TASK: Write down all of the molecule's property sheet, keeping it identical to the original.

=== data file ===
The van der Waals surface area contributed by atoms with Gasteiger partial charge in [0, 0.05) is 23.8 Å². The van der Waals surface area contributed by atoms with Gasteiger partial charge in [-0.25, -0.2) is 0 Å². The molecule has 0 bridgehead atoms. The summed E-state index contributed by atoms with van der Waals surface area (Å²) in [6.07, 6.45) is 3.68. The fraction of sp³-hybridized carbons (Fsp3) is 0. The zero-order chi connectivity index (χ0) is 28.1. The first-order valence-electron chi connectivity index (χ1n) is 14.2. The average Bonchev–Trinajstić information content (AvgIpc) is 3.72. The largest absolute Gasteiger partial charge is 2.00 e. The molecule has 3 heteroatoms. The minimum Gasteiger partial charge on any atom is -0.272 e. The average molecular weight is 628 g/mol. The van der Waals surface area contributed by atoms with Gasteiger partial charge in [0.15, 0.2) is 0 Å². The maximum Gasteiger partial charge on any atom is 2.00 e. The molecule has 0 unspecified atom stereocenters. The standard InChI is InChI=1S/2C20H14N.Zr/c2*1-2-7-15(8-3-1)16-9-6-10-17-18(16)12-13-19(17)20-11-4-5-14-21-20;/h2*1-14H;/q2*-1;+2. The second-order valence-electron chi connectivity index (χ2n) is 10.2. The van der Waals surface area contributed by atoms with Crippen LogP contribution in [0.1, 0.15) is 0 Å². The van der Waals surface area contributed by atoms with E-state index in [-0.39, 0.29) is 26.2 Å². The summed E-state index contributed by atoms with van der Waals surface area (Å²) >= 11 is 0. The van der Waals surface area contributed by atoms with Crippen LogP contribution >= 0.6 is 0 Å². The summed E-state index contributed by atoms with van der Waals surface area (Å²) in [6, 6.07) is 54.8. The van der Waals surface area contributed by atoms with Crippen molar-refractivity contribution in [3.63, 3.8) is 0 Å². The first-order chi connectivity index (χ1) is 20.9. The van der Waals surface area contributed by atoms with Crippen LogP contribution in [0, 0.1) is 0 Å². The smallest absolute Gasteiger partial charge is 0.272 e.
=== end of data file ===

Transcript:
The van der Waals surface area contributed by atoms with Gasteiger partial charge in [0, 0.05) is 23.8 Å². The van der Waals surface area contributed by atoms with Gasteiger partial charge in [-0.25, -0.2) is 0 Å². The molecule has 0 bridgehead atoms. The summed E-state index contributed by atoms with van der Waals surface area (Å²) in [6.07, 6.45) is 3.68. The fraction of sp³-hybridized carbons (Fsp3) is 0. The zero-order chi connectivity index (χ0) is 28.1. The first-order valence-electron chi connectivity index (χ1n) is 14.2. The average Bonchev–Trinajstić information content (AvgIpc) is 3.72. The largest absolute Gasteiger partial charge is 2.00 e. The molecule has 3 heteroatoms. The minimum Gasteiger partial charge on any atom is -0.272 e. The average molecular weight is 628 g/mol. The van der Waals surface area contributed by atoms with Gasteiger partial charge in [0.15, 0.2) is 0 Å². The maximum Gasteiger partial charge on any atom is 2.00 e. The molecule has 0 unspecified atom stereocenters. The standard InChI is InChI=1S/2C20H14N.Zr/c2*1-2-7-15(8-3-1)16-9-6-10-17-18(16)12-13-19(17)20-11-4-5-14-21-20;/h2*1-14H;/q2*-1;+2. The second-order valence-electron chi connectivity index (χ2n) is 10.2. The van der Waals surface area contributed by atoms with Crippen LogP contribution in [0.1, 0.15) is 0 Å². The van der Waals surface area contributed by atoms with E-state index in [-0.39, 0.29) is 26.2 Å². The summed E-state index contributed by atoms with van der Waals surface area (Å²) >= 11 is 0. The van der Waals surface area contributed by atoms with Crippen LogP contribution >= 0.6 is 0 Å². The summed E-state index contributed by atoms with van der Waals surface area (Å²) in [6, 6.07) is 54.8. The van der Waals surface area contributed by atoms with Crippen molar-refractivity contribution in [3.63, 3.8) is 0 Å². The first-order chi connectivity index (χ1) is 20.9. The van der Waals surface area contributed by atoms with Crippen LogP contribution in [0, 0.1) is 0 Å². The smallest absolute Gasteiger partial charge is 0.272 e.